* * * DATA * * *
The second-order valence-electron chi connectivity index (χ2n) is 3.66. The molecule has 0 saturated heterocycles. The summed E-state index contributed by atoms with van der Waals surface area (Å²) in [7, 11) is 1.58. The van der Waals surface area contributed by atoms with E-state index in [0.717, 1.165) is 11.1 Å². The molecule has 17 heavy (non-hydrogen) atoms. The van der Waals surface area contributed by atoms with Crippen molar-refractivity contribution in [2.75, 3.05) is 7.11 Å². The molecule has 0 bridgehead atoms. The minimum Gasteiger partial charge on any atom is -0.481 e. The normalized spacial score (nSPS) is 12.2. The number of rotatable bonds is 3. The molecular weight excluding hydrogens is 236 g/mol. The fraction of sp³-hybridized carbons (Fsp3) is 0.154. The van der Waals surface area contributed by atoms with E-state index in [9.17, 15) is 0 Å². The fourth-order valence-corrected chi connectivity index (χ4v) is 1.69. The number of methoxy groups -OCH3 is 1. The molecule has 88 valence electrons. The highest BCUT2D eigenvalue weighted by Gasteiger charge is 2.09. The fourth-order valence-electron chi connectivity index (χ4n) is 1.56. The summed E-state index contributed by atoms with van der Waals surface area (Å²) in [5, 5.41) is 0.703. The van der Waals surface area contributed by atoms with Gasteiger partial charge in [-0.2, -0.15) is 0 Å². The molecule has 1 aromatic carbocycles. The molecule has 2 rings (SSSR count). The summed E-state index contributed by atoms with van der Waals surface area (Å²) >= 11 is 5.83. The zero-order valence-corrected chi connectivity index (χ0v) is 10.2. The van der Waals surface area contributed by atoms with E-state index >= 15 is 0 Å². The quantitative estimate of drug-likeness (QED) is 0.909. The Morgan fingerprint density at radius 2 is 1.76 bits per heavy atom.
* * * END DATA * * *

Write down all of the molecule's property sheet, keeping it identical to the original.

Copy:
The second-order valence-electron chi connectivity index (χ2n) is 3.66. The molecule has 0 saturated heterocycles. The summed E-state index contributed by atoms with van der Waals surface area (Å²) in [7, 11) is 1.58. The van der Waals surface area contributed by atoms with E-state index in [0.717, 1.165) is 11.1 Å². The molecule has 17 heavy (non-hydrogen) atoms. The van der Waals surface area contributed by atoms with Crippen molar-refractivity contribution in [2.75, 3.05) is 7.11 Å². The molecule has 0 bridgehead atoms. The minimum Gasteiger partial charge on any atom is -0.481 e. The normalized spacial score (nSPS) is 12.2. The number of rotatable bonds is 3. The molecular weight excluding hydrogens is 236 g/mol. The fraction of sp³-hybridized carbons (Fsp3) is 0.154. The van der Waals surface area contributed by atoms with E-state index in [9.17, 15) is 0 Å². The fourth-order valence-corrected chi connectivity index (χ4v) is 1.69. The number of methoxy groups -OCH3 is 1. The molecule has 88 valence electrons. The highest BCUT2D eigenvalue weighted by Gasteiger charge is 2.09. The fourth-order valence-electron chi connectivity index (χ4n) is 1.56. The summed E-state index contributed by atoms with van der Waals surface area (Å²) in [5, 5.41) is 0.703. The van der Waals surface area contributed by atoms with Gasteiger partial charge in [-0.2, -0.15) is 0 Å². The molecule has 1 aromatic carbocycles. The molecule has 2 rings (SSSR count). The summed E-state index contributed by atoms with van der Waals surface area (Å²) >= 11 is 5.83. The zero-order valence-corrected chi connectivity index (χ0v) is 10.2. The van der Waals surface area contributed by atoms with E-state index >= 15 is 0 Å². The quantitative estimate of drug-likeness (QED) is 0.909. The Morgan fingerprint density at radius 2 is 1.76 bits per heavy atom.